These Rice and Potato balls filled with mince meat are Iraqi Kubba or Kibbeh, will not only use your leftover rice and mince beautifully but is also a delicious snack for tea or Iftar in Ramadan. Step-by-step recipe and process pictures makes will make it super easy for you to try this Ramadan.
My grandparents lived in Iraq for 25 years. As a child, I have lot of memories of some Iraqi delicacies that were very popular in our house. Dolma, Kubbay, shorba adas, tashreeb, these are few names that were very common and were often made and devoured.
Out of all those dishes, Kubbay were my favorite but always known for their tricky process and frying. Something had to be done to improvise the process because I truly believe in fool proof recipes fit for even beginners and less daunting processes.
So here I bring you, Kubba recipe that you can make with no fear. Traditionally, my grand mother used to make it only with rice and they were supposed to be shaped while hot and fried super carefully so they don’t open. I have added a mashed potato and corn flour for that extra binding and they have turned out hassle free and perfect if I may say so myself.
They have typical egg shape, deep fried, I have not tried baking or air frying them yet. I will do and update here.
What does Kubba or Kibbeh mean?
The word Kibbeh is derived from Arabic word Kubba which means ball. It has different varieties in different countries for example in Lebanon and Syria, it is made with ground beef and bulgur.
Is Kibbeh a Syrian?
Kibbeh is said to have originated from Syria and national dish of Lebanon and Syria.
What is the traditional food in Iraq?
Iraqi Kubba or kibbeh is one of the traditional food of Iraq among many others but this variation of rice and potato balls filled with mince is known to Iraq only.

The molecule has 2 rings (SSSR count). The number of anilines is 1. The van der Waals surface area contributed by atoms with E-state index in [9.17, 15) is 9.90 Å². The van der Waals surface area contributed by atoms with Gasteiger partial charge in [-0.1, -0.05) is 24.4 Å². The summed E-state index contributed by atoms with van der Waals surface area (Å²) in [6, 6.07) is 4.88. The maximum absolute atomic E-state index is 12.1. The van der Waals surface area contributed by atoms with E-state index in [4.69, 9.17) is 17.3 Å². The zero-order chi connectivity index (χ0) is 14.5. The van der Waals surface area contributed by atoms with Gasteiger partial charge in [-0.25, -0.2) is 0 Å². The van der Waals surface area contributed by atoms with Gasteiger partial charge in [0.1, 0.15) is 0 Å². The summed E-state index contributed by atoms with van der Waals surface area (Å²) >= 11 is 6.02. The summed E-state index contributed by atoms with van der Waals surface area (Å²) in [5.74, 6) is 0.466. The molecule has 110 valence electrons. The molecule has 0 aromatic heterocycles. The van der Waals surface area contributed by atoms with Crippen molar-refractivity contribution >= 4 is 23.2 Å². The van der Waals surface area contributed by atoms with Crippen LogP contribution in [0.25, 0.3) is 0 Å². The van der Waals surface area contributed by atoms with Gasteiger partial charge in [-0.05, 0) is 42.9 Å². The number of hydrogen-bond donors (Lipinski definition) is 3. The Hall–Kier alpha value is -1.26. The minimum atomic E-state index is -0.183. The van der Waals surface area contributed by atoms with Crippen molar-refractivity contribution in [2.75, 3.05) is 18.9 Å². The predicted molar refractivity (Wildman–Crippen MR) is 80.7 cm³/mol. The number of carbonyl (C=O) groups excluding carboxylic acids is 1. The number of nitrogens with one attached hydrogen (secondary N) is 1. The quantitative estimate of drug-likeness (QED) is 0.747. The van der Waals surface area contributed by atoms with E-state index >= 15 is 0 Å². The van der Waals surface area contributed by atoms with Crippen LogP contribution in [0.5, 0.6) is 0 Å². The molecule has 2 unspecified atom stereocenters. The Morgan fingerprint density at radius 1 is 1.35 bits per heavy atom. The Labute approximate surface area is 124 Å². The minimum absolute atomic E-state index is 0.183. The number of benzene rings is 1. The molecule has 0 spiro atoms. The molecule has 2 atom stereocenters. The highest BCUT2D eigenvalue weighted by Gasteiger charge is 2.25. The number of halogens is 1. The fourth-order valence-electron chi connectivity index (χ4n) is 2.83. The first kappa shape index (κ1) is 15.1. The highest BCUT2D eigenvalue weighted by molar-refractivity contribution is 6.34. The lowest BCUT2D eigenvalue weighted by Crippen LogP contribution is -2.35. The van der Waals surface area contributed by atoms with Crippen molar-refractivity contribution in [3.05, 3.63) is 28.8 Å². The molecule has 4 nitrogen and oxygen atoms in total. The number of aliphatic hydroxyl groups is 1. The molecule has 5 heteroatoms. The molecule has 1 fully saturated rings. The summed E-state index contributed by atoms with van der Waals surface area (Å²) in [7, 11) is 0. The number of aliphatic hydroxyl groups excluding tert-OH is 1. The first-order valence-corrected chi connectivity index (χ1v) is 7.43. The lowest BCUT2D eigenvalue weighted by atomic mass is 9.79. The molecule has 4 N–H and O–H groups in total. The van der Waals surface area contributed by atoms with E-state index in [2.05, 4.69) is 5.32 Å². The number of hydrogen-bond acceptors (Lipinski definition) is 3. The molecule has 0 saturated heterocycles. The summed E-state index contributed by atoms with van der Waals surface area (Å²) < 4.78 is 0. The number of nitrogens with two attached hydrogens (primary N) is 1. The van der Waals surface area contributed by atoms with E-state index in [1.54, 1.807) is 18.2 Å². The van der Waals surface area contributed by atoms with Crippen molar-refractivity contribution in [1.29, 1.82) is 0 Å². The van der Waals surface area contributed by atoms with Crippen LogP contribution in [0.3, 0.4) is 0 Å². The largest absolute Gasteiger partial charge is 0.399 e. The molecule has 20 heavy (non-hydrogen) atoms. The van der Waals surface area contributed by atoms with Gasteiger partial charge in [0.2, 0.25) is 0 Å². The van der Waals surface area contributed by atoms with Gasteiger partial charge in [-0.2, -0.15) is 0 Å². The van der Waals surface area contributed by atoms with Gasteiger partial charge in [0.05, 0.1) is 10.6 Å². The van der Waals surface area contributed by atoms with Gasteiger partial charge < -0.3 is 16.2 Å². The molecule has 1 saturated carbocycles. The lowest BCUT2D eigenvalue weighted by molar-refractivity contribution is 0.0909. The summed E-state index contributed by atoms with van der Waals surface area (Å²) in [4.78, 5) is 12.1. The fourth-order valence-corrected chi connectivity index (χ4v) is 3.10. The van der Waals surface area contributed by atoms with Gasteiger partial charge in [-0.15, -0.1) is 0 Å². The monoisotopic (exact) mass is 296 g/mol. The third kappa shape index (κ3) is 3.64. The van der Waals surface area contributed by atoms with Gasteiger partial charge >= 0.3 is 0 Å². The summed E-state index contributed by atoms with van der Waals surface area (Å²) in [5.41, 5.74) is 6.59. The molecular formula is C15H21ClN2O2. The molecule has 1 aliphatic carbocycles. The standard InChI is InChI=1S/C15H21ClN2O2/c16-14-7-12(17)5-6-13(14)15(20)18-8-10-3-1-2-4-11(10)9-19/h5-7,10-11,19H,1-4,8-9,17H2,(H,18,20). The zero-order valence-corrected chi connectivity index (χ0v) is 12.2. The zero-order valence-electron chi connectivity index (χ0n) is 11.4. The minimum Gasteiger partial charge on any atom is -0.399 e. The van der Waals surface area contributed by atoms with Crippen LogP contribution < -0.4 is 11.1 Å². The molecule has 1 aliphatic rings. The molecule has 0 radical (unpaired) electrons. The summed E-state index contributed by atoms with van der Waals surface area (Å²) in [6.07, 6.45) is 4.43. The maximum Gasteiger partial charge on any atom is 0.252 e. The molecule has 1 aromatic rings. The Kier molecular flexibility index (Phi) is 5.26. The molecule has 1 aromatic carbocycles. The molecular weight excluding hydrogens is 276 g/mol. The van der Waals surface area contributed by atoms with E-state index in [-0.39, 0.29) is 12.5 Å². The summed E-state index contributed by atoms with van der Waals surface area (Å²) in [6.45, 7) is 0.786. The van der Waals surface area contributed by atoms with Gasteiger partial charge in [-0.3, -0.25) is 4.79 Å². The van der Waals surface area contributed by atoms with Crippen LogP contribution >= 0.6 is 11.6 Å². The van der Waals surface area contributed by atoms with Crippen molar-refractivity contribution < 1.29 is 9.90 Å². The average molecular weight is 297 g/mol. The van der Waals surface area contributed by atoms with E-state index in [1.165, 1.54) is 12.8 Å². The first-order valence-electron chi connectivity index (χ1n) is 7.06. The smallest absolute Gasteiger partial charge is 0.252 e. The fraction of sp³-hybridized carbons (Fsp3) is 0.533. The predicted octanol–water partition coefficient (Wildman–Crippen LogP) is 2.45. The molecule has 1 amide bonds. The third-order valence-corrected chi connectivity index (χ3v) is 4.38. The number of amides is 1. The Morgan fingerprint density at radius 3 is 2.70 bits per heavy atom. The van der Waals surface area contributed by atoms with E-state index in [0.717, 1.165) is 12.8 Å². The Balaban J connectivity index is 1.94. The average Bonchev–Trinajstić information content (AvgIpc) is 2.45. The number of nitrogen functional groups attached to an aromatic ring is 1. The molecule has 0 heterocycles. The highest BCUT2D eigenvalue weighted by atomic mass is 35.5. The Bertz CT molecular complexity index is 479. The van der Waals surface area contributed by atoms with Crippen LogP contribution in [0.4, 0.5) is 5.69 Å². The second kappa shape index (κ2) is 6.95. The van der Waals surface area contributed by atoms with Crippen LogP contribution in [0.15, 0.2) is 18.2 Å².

What country is Kibbeh from?
It is very popular in Middle Eastern countries and Turkey but originally from Syria.
Step-by-Step Process of making Kubba/ Kibbeh
- 1 cup uncooked basmati rice or 3 cups cooked
- 1 medium potato, skinned, boiled, mashed
- 1/2 teaspoon salt
- 1 teaspoon cumin seeds
- 1 1/2 to 2 tablespoons corn flour or corn starch
- 250 grams Cooked Mince*
- 1/4 cup add in mix - green onions, red onions, green corriander, green chillies, few mint leaves, chopped
- Oil for frying
- If you have uncooked rice, take a tablespoon of oil in a pan, add cumin seeds, let it splutter, add your rice and enough water to cook along with salt. The rice should be cooked to soft consistency.
- If you have leftover or cooked rice, same process as above but you will add very little water so rice are refreshed, hydrated and becomes soft.
- Let rice cool enough to handle and add mashed potato, corn flour and salt. Mix really well.
- Add in you mix-ins to cooked mince, mix well.
- Next take a golf size ball of rice potato mixture, flatten it in the middle, place a teaspoon of mixture, close and bind tightly using your oiled hands. It will come together very nice and firm.
- Repeat for all the mixture and filling.
- Keep it in a tray or large plate, covered with a plastic wrap in refrigerator for upto two days or fry immediately.
- For frying, heat the oil in a pan and pour atleast and inch of oil. I used flat non stick frying pan but you can use a wok.
- When oil is very hot, place your kubba/kibbeh carefully and do not touch. Turn after 1 or 1.5 minute when they have browned on one side. If you touch them immediately, they might break.
- Fry the other side and drain on a paper towel.
* I make mince same as I do for samosas by boiling beef mince with spices and salt till dry and tender. You can check my Lasagna recipe for mince. For this I added, red chilli powder and flakes, cumin and corriander powder, garam masala, crushed corriander and cumin seeds, green chillies and turmeric.
You might also like my Mince Meat Lasagna Recipe on YouTube.
Other Middle Eastern dishes popular on my blog: